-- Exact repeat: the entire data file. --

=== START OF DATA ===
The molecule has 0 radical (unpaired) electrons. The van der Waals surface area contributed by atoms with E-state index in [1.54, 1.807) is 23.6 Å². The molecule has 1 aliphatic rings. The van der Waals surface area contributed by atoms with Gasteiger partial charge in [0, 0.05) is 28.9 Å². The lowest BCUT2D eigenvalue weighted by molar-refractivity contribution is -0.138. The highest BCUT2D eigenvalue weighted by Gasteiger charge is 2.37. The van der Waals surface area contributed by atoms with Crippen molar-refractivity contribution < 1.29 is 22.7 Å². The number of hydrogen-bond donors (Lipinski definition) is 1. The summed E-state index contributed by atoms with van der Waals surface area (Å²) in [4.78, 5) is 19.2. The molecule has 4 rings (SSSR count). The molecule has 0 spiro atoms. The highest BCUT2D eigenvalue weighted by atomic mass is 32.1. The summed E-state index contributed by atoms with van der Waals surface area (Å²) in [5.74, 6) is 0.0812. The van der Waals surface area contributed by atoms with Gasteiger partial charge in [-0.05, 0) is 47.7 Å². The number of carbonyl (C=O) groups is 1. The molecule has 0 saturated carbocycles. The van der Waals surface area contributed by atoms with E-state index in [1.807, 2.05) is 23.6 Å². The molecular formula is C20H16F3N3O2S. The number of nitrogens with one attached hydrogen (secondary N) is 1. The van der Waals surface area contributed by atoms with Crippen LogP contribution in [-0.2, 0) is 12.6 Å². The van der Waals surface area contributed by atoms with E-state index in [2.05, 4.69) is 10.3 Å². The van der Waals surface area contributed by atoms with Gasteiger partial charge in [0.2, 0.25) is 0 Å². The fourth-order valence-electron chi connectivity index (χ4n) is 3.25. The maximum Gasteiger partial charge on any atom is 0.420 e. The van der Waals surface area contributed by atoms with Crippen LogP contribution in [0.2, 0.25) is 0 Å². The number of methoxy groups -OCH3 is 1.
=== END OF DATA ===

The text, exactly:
The molecule has 0 radical (unpaired) electrons. The van der Waals surface area contributed by atoms with E-state index in [1.54, 1.807) is 23.6 Å². The molecule has 1 aliphatic rings. The van der Waals surface area contributed by atoms with Gasteiger partial charge in [0, 0.05) is 28.9 Å². The lowest BCUT2D eigenvalue weighted by molar-refractivity contribution is -0.138. The highest BCUT2D eigenvalue weighted by Gasteiger charge is 2.37. The van der Waals surface area contributed by atoms with Crippen molar-refractivity contribution < 1.29 is 22.7 Å². The number of hydrogen-bond donors (Lipinski definition) is 1. The summed E-state index contributed by atoms with van der Waals surface area (Å²) in [4.78, 5) is 19.2. The molecule has 4 rings (SSSR count). The molecule has 0 spiro atoms. The highest BCUT2D eigenvalue weighted by atomic mass is 32.1. The summed E-state index contributed by atoms with van der Waals surface area (Å²) in [5.74, 6) is 0.0812. The van der Waals surface area contributed by atoms with Gasteiger partial charge in [-0.05, 0) is 47.7 Å². The number of carbonyl (C=O) groups is 1. The molecule has 0 saturated carbocycles. The van der Waals surface area contributed by atoms with E-state index in [1.807, 2.05) is 23.6 Å². The molecular formula is C20H16F3N3O2S. The number of nitrogens with one attached hydrogen (secondary N) is 1. The van der Waals surface area contributed by atoms with Crippen LogP contribution in [-0.2, 0) is 12.6 Å². The van der Waals surface area contributed by atoms with E-state index in [2.05, 4.69) is 10.3 Å². The van der Waals surface area contributed by atoms with Gasteiger partial charge in [0.2, 0.25) is 0 Å². The fourth-order valence-electron chi connectivity index (χ4n) is 3.25. The maximum Gasteiger partial charge on any atom is 0.420 e. The van der Waals surface area contributed by atoms with Crippen LogP contribution in [0.2, 0.25) is 0 Å². The number of methoxy groups -OCH3 is 1.